Oregon
The Ducks didn’t get to play for the national title, but they may be set up for another run after a 35-17 win over Kansas State in the Fiesta Bowl. Chip Kelly’s interest in the NFL was well-established, but for the second consecutive season Kelly opted to stay in Eugene. He’ll return to a top-five team.

Johnny Manziel
How will Johnny Manziel handle being “Heisman-winner Johnny Manziel?” Pretty well, apparently. The redshirt freshman picked up where he left off at the end of the season to pass for 287 yards and rush for 229 with four total touchdowns against Oklahoma. Heisman winners used to be snakebit in bowl games, but Manziel became the fourth consecutive winner to win in the postseason thanks to his third game with at least 500 yards of total offense this season.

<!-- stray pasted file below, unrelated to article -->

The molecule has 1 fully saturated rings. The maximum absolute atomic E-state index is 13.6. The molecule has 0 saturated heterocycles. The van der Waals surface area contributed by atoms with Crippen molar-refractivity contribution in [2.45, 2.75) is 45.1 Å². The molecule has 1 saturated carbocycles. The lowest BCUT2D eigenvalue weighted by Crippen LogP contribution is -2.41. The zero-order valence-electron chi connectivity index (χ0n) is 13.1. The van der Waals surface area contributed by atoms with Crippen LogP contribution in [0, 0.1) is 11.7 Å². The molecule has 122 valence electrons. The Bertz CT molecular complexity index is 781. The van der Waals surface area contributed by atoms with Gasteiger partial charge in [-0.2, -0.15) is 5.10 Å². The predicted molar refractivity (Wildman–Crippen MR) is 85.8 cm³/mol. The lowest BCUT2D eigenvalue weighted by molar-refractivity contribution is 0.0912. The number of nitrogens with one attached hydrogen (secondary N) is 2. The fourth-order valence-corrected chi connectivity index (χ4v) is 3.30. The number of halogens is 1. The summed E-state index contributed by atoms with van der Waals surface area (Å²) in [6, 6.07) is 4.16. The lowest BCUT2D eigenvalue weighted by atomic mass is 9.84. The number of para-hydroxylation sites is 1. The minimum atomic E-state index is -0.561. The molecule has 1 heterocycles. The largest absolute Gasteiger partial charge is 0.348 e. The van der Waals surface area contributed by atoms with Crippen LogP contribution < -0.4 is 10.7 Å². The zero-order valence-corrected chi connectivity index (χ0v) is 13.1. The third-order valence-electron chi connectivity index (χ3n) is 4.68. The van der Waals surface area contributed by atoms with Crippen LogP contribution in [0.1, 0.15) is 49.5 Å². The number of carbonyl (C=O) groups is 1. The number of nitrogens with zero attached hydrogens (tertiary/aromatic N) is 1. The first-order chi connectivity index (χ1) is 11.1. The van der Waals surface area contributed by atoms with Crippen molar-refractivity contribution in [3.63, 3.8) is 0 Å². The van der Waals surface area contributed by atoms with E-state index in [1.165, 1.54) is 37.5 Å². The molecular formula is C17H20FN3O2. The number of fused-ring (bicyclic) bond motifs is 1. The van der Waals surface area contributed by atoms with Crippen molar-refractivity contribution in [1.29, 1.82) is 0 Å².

Georgia
The Bulldogs came within five yards of facing Notre Dame in the BCS Championship Game, but they didn’t appear to be deflated in a 45-31 win over Nebraska in the Capitol One Bowl. Georgia could have folded when it gave up 17 unanswered points to trail in the third quarter, but Aaron Murray led an impressive fourth-quarter comeback. Murray and running back Todd Gurley will open 2013 against Clemson.

David Shaw
If there were any lingering doubts about where David Shaw stands among Pac-12 coaches, he eliminated in them in with a 20-14 win over Wisconsin in the Rose Bowl. Since 2009, Stanford lost Toby Gerhart (a Heisman runner-up), Andrew Luck (the No. 1 overall draft pick and two-time Heisman runner-up) and coach Jim Harbaugh. Yet the Cardinal have three top-10 finishes to show for it. Shaw has his starting quarterback and enough pieces on defense returning to make another run in 2013.